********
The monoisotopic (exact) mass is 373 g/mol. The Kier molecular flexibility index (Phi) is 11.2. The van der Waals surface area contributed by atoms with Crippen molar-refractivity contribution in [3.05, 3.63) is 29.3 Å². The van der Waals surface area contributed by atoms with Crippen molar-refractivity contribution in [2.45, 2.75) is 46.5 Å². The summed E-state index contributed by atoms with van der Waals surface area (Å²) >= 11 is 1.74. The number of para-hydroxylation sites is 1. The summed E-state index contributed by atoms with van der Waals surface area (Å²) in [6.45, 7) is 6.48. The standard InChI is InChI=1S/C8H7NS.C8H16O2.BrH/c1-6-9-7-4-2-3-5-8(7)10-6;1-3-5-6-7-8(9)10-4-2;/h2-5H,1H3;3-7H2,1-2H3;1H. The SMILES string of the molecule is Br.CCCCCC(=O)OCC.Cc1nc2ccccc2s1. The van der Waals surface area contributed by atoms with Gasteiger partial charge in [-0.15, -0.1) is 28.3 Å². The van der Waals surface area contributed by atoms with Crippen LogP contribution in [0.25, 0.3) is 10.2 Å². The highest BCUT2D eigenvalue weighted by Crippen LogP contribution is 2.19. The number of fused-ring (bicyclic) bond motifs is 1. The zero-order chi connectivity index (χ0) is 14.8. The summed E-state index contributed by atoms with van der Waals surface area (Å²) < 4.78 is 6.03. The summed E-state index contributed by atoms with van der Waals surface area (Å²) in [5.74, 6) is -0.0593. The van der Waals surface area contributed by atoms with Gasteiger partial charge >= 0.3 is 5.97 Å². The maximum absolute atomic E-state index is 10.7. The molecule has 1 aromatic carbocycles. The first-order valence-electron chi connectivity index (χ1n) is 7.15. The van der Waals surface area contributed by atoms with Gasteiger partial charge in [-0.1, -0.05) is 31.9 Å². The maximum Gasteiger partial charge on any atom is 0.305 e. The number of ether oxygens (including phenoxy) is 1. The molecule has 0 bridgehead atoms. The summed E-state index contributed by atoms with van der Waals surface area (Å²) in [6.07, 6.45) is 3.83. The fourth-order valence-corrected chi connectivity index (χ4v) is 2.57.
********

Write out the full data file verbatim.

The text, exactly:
The monoisotopic (exact) mass is 373 g/mol. The Kier molecular flexibility index (Phi) is 11.2. The van der Waals surface area contributed by atoms with Crippen molar-refractivity contribution in [3.05, 3.63) is 29.3 Å². The van der Waals surface area contributed by atoms with Crippen molar-refractivity contribution in [2.45, 2.75) is 46.5 Å². The summed E-state index contributed by atoms with van der Waals surface area (Å²) >= 11 is 1.74. The number of para-hydroxylation sites is 1. The summed E-state index contributed by atoms with van der Waals surface area (Å²) in [6.45, 7) is 6.48. The standard InChI is InChI=1S/C8H7NS.C8H16O2.BrH/c1-6-9-7-4-2-3-5-8(7)10-6;1-3-5-6-7-8(9)10-4-2;/h2-5H,1H3;3-7H2,1-2H3;1H. The SMILES string of the molecule is Br.CCCCCC(=O)OCC.Cc1nc2ccccc2s1. The van der Waals surface area contributed by atoms with Gasteiger partial charge in [-0.15, -0.1) is 28.3 Å². The van der Waals surface area contributed by atoms with Crippen LogP contribution in [0.25, 0.3) is 10.2 Å². The highest BCUT2D eigenvalue weighted by Crippen LogP contribution is 2.19. The number of fused-ring (bicyclic) bond motifs is 1. The zero-order chi connectivity index (χ0) is 14.8. The summed E-state index contributed by atoms with van der Waals surface area (Å²) < 4.78 is 6.03. The summed E-state index contributed by atoms with van der Waals surface area (Å²) in [5.74, 6) is -0.0593. The van der Waals surface area contributed by atoms with Gasteiger partial charge >= 0.3 is 5.97 Å². The maximum absolute atomic E-state index is 10.7. The molecule has 1 aromatic carbocycles. The first-order valence-electron chi connectivity index (χ1n) is 7.15. The van der Waals surface area contributed by atoms with Gasteiger partial charge in [-0.1, -0.05) is 31.9 Å². The maximum Gasteiger partial charge on any atom is 0.305 e. The number of ether oxygens (including phenoxy) is 1. The molecule has 0 bridgehead atoms. The summed E-state index contributed by atoms with van der Waals surface area (Å²) in [6.07, 6.45) is 3.83. The fourth-order valence-corrected chi connectivity index (χ4v) is 2.57.